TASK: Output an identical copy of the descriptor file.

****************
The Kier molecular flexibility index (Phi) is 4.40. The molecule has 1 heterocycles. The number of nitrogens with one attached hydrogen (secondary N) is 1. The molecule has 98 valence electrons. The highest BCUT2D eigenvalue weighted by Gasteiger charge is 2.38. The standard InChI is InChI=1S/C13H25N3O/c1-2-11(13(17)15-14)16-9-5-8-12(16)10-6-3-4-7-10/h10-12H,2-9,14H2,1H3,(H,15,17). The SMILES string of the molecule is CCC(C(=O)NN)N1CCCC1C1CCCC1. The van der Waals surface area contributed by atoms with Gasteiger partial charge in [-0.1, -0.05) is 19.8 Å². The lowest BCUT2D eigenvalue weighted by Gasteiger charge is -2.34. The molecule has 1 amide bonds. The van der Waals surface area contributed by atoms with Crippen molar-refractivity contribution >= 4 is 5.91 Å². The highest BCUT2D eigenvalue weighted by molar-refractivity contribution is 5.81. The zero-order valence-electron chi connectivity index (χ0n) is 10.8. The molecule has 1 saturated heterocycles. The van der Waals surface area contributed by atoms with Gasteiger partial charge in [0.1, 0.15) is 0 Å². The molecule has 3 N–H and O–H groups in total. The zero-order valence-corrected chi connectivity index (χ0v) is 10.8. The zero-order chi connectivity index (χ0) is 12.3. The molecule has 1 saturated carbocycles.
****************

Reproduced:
The Kier molecular flexibility index (Phi) is 4.40. The molecule has 1 heterocycles. The number of nitrogens with one attached hydrogen (secondary N) is 1. The molecule has 98 valence electrons. The highest BCUT2D eigenvalue weighted by Gasteiger charge is 2.38. The standard InChI is InChI=1S/C13H25N3O/c1-2-11(13(17)15-14)16-9-5-8-12(16)10-6-3-4-7-10/h10-12H,2-9,14H2,1H3,(H,15,17). The SMILES string of the molecule is CCC(C(=O)NN)N1CCCC1C1CCCC1. The van der Waals surface area contributed by atoms with Gasteiger partial charge in [-0.1, -0.05) is 19.8 Å². The lowest BCUT2D eigenvalue weighted by Gasteiger charge is -2.34. The molecule has 1 amide bonds. The van der Waals surface area contributed by atoms with Crippen molar-refractivity contribution >= 4 is 5.91 Å². The highest BCUT2D eigenvalue weighted by molar-refractivity contribution is 5.81. The zero-order valence-electron chi connectivity index (χ0n) is 10.8. The molecule has 1 saturated heterocycles. The van der Waals surface area contributed by atoms with Gasteiger partial charge in [0.1, 0.15) is 0 Å². The molecule has 3 N–H and O–H groups in total. The zero-order valence-corrected chi connectivity index (χ0v) is 10.8. The zero-order chi connectivity index (χ0) is 12.3. The molecule has 1 saturated carbocycles.